Intensive Care Medicine

, Volume 30, Issue 1, pp 51–61

Epidemiology and outcome of acute lung injury in European intensive care units

Results from the ALIVE study

Authors

    • Service de Réanimation Médicale, Hôpital Henri Mondor Assistance Publique-Hôpitaux de Paris (AP-HP) & Université Paris XII
  • Cosetta Minelli
    • Centro di Coordinamento GiViTIIstituto di Ricerche Farmacologiche “Mario Negri”
  • Guido Bertolini
    • Centro di Coordinamento GiViTIIstituto di Ricerche Farmacologiche “Mario Negri”
  • Luca Brazzi
    • Istituto di Anestesia e RianimazioneOspedale Maggiore IRCCS
  • Jorge Pimentel
    • Intensive Care UnitUniversity Hospital
  • Klaus Lewandowski
    • Klinik für Anaesthesiologie und operative Intensivmedizin, Charité Campus Virchow-KlinikumHumboldt-Universität zu Berlin
  • Julian Bion
    • University Department of Anaesthesia and Intensive Care MedicineN5 Queen Elizabeth Hospital
  • Jacques-André Romand
    • Surgical intensive care divisionHopitaux Universitaires de Genève
  • Jesús Villar
    • Research InstituteHospital Universitario NS de Candelaria
  • Adalbjörn Thorsteinsson
    • Department of Anesthesia and Intensive Care MedicineLandspitalinn University Hospital Hringbraut
  • Pierre Damas
    • Department of Anesthesia and Intensive CareCentre Hospitalier Universitaire
  • Apostolos Armaganidis
    • Department of Critical CareMedical School of Athens University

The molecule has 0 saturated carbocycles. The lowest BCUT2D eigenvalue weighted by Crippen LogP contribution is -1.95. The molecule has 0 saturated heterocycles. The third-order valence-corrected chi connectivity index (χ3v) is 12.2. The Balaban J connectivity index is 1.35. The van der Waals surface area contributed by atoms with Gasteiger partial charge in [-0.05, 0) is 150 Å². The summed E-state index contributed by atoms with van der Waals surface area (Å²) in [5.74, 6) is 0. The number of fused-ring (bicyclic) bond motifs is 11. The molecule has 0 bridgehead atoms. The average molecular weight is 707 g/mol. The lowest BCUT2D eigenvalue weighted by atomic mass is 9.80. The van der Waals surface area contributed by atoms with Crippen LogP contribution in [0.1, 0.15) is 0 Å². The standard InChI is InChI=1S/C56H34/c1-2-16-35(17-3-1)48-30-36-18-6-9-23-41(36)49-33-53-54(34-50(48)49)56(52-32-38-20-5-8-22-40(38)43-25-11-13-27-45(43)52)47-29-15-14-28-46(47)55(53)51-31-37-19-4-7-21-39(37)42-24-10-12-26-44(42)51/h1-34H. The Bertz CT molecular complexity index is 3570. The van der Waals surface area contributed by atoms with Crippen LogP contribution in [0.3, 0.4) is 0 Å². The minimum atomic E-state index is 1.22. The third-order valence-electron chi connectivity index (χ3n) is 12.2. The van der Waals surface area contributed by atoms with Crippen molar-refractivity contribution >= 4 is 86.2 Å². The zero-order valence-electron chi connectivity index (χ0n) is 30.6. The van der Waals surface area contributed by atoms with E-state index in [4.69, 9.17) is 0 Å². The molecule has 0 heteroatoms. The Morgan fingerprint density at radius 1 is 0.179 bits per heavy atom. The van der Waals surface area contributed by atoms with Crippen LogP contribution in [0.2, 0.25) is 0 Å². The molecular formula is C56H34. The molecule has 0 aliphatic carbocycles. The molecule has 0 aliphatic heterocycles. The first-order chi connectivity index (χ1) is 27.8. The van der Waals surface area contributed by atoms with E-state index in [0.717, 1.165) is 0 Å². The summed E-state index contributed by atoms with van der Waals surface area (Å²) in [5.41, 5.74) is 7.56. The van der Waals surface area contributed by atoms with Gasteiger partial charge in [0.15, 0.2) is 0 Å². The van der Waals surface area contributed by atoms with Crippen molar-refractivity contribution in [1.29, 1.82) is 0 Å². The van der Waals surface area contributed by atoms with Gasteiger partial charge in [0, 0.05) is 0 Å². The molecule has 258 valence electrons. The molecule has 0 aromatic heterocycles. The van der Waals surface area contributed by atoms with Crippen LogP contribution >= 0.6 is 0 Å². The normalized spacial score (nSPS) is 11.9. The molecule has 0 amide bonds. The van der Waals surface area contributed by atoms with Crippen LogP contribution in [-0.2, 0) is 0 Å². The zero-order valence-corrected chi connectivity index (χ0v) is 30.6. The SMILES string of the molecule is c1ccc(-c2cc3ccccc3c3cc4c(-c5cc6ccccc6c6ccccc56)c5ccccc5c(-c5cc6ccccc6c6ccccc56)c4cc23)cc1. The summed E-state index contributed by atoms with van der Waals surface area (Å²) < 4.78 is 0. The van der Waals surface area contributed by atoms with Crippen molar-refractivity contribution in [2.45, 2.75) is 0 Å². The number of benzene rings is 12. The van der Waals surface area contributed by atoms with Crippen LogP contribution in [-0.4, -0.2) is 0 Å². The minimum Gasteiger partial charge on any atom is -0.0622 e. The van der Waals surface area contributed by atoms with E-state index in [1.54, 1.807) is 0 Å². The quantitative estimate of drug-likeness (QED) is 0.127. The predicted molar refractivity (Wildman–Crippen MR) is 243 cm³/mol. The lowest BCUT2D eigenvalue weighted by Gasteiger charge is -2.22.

• François Lemaire
    • Service de Réanimation Médicale, Hôpital Henri Mondor Assistance Publique-Hôpitaux de Paris (AP-HP) & Université Paris XII
  • for the ALIVE Study Group
Original

DOI: 10.1007/s00134-003-2022-6

Cite this article as:
Brun-Buisson, C., Minelli, C., Bertolini, G. et al. Intensive Care Med (2004) 30: 51. doi:10.1007/s00134-003-2022-6

Abstract

Objectives

To re-examine the epidemiology of acute lung injury (ALI) in European intensive care units (ICUs).

Design and setting

A 2-month inception cohort study in 78 ICUs of 10 European countries.

Patients

All patients admitted for more than 4 h were screened for ALI and followed up to 2 months.

Measurements and main results

Acute lung injury occurred in 463 (7.1%) of 6,522 admissions and 16.1% of all mechanically ventilated patients; 65.4% cases occurred on ICU admission. Among 136 patients initially presenting with “mild ALI” (200< PaO2/FiO2 ≤300), 74 (55%) evolved to acute respiratory distress syndrome (ARDS) within 3 days. Sixty-two patients (13.4%) remained with mild ALI and 401 had ARDS. The crude ICU and hospital mortalities were 22.6% and 32.7% (p<0.001), and 49.4% and 57.9% (p=0.0005), respectively, for mild ALI and ARDS. ARDS patients initially received a mean tidal volume of 8.3±1.9 ml/kg and a mean PEEP of 7.7±3.6 cmH2O; air leaks occurred in 15.9%. After multivariate analysis, mortality was associated with age (odds ratio (OR) =1.2 per 10 years; 95% confidence interval (CI): 1.05–1.36), immuno-incompetence (OR: 2.88; Cl: 1.57–5.28), the severity scores SAPS II (OR: 1.16 per 10% expected mortality; Cl: 1.02–1.31) and logistic organ dysfunction (OR: 1.25 per point; Cl: 1.13–1.37), a pH less than 7.30 (OR: 1.88; Cl: 1.11–3.18) and early air leak (OR: 3.16; Cl: 1.59–6.28).

Conclusions

Acute lung injury was frequent in our sample of European ICUs (7.1%); one third of patients presented with mild ALI, but more than half rapidly evolved to ARDS. While the mortality of ARDS remains high, that of mild ALI is twice as low, confirming the grading of severity between the two forms of the syndrome.

Keywords

EpidemiologyAcute lung injuryAcute respiratory distress syndromeMechanical ventilationPositive pressure ventilationBarotrauma

Supplementary material

supp.pdf (38 kb)
Supplementary material (PDF 39 KB)

Copyright information

© Springer-Verlag 2004